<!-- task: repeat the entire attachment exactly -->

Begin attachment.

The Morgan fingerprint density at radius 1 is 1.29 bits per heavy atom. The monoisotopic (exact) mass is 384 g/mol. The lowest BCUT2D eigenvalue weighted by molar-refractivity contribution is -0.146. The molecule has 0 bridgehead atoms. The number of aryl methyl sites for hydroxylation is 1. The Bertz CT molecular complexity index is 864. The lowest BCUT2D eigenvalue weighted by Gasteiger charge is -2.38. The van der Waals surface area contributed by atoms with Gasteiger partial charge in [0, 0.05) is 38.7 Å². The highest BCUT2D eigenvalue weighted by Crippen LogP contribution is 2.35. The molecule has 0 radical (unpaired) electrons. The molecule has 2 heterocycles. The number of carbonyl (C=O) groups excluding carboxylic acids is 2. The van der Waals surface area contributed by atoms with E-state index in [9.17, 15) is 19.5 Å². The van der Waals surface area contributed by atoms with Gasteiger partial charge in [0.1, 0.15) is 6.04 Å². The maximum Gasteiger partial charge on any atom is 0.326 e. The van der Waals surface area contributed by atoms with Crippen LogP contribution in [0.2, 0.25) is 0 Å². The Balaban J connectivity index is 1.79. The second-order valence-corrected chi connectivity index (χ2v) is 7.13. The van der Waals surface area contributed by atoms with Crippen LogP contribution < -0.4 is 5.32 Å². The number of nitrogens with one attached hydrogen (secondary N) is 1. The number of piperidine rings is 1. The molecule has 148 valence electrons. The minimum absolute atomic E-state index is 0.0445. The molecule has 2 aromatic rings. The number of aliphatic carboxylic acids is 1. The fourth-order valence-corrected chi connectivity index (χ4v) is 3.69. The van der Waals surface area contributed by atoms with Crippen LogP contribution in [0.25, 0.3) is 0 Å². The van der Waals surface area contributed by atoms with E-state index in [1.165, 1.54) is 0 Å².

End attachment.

The Morgan fingerprint density at radius 1 is 1.29 bits per heavy atom. The monoisotopic (exact) mass is 384 g/mol. The lowest BCUT2D eigenvalue weighted by molar-refractivity contribution is -0.146. The molecule has 0 bridgehead atoms. The number of aryl methyl sites for hydroxylation is 1. The Bertz CT molecular complexity index is 864. The lowest BCUT2D eigenvalue weighted by Gasteiger charge is -2.38. The van der Waals surface area contributed by atoms with Gasteiger partial charge in [0, 0.05) is 38.7 Å². The highest BCUT2D eigenvalue weighted by Crippen LogP contribution is 2.35. The molecule has 0 radical (unpaired) electrons. The molecule has 2 heterocycles. The number of carbonyl (C=O) groups excluding carboxylic acids is 2. The van der Waals surface area contributed by atoms with E-state index in [9.17, 15) is 19.5 Å². The van der Waals surface area contributed by atoms with Gasteiger partial charge in [0.1, 0.15) is 6.04 Å². The maximum Gasteiger partial charge on any atom is 0.326 e. The van der Waals surface area contributed by atoms with Crippen LogP contribution in [0.2, 0.25) is 0 Å². The Balaban J connectivity index is 1.79. The second-order valence-corrected chi connectivity index (χ2v) is 7.13. The van der Waals surface area contributed by atoms with Crippen LogP contribution < -0.4 is 5.32 Å². The number of nitrogens with one attached hydrogen (secondary N) is 1. The number of piperidine rings is 1. The molecule has 148 valence electrons. The minimum absolute atomic E-state index is 0.0445. The molecule has 2 aromatic rings. The number of aliphatic carboxylic acids is 1. The fourth-order valence-corrected chi connectivity index (χ4v) is 3.69. The van der Waals surface area contributed by atoms with Crippen LogP contribution in [0.25, 0.3) is 0 Å². The van der Waals surface area contributed by atoms with E-state index in [1.165, 1.54) is 0 Å².